An excavator moves stones by the Great Salt Lake Causeway to raise the berm by 4 feet in July 2022. (Photo: Utah Division of Forestry, Fire and State Lands)
An excavator moves stones by the Great Salt Lake Causeway to raise the berm by 4 feet in July 2022. (Photo: Utah Division of Forestry, Fire and State Lands)

SALT LAKE CITY — Utah leaders have, in recent years, put millions of dollars into water leasing and agricultural water optimization programs to put more water into the struggling Great Salt Lake and avoid the major environmental hazards that its demise would ignite.

The problem that quickly emerged, however, is there aren't enough tools in place to accurately track how much water was being saved and if that water ended up in the Great Salt Lake.

"We do not have the ability to track, monitor and measure the water that we have committed (to the lake) and the water that we have identified and utilized with taxpayer funds," said Utah House Majority Assistant Whip Casey Snider, R-Paradise.

That could soon change. Snider, who had voiced his concerns with that issue before this year's legislative session, is asking the state for nearly $6.3 million in one-time funds and almost $3.6 million in ongoing funds to provide the Utah Division of Water Rights money to install more stream flow and water diversion gauges to track water within the Great Salt Lake watershed.

He's also seeking another $6.1 million in one-time spending and $400,000 in ongoing funds to help the division improve its overall water use data management, noting it would address "the most critical issue" brought up in a recent water management audit.

The plan would essentially expand work already conducted at Utah State University. Researchers were able to piece together a system to track the Logan River, including any time water is pulled out of it through any diversion project.

Snider told members of the Natural Resources, Agriculture and Environmental Quality Appropriations Subcommittee Thursday that the funding he's requesting could do the same for other bodies of water, especially tributaries of the Great Salt Lake.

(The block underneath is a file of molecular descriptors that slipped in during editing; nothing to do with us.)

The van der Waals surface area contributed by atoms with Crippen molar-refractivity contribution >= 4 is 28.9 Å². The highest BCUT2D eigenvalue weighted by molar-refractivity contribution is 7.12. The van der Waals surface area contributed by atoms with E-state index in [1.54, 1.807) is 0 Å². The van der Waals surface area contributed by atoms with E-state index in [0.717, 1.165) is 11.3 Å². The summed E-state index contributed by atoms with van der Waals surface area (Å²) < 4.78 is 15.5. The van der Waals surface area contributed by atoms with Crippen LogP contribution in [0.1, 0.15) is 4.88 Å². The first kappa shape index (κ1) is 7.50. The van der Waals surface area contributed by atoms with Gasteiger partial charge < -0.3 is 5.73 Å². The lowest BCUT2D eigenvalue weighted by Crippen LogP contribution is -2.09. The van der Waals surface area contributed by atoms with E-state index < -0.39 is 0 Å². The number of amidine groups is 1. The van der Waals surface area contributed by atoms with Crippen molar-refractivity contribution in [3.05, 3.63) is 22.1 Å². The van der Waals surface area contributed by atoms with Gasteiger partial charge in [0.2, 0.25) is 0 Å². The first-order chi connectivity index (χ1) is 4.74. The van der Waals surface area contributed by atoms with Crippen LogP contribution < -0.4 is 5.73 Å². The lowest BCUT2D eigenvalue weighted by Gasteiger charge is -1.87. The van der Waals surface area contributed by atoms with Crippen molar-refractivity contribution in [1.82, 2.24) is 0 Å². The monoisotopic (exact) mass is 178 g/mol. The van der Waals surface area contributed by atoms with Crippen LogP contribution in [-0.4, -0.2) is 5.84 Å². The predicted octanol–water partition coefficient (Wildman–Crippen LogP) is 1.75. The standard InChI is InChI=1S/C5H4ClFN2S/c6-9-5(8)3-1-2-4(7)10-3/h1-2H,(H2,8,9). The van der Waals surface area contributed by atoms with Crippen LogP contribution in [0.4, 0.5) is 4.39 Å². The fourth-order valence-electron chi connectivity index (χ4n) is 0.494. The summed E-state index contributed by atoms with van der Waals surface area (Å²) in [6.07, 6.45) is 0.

"If we're going to give our constituents and the public the full confidence they deserve as it relates to the Great Salt Lake and the work there, we need to have this sort of system in place," he said. "These two (requests) are separate, but they are very much conjoined."

Neither request was included in Gov. Spencer Cox's proposed budget, but Teresa Wilhelmsen, Utah's state engineer and director of the Utah Division of Water Rights, said it would address the need underscored by an audit the state released in November.

A fix to the Great Salt Lake Causeway?

That's not the only item that could impact the Great Salt Lake. Utah land managers are also considering a way to change how they manage the north and south arms of the lake at the barrier dividing the two.

Snider requested $500,000 for engineering to reconstruct the Union Pacific Causeway that splits the lake into two arms, on behalf of the Utah Division of Forestry, Fire and State Lands.

The causeway included a form of breach when it opened in 1959, but a new one was completed in 2016 that connects the lake. However, as the lake shrank to record lows in recent years, the state closed off this breach as the north arm's saltier water moved into the southern arm, causing new problems for the lake.

What the division is considering is a system that could replace this altogether. The project would essentially remove the breach and install a type of aqueduct underneath the structure instead.

"You could actually put that hypersaline water under the freshwater or vice versa, depending on you operated that infrastructure," he said. "You could equalize lake levels without increasing evaporation."

The funding requested would help study the feasibility of the idea and determine how much it would cost before any construction could begin. The Utah Legislature has until March 1 to determine what projects do receive funding in the 2025 fiscal year budget.

KSL Reporter
Carter Williams is an award-winning reporter who covers general news, outdoors, history and sports for He previously worked for the Deseret News. He is a Utah transplant by the way of Rochester, New York.

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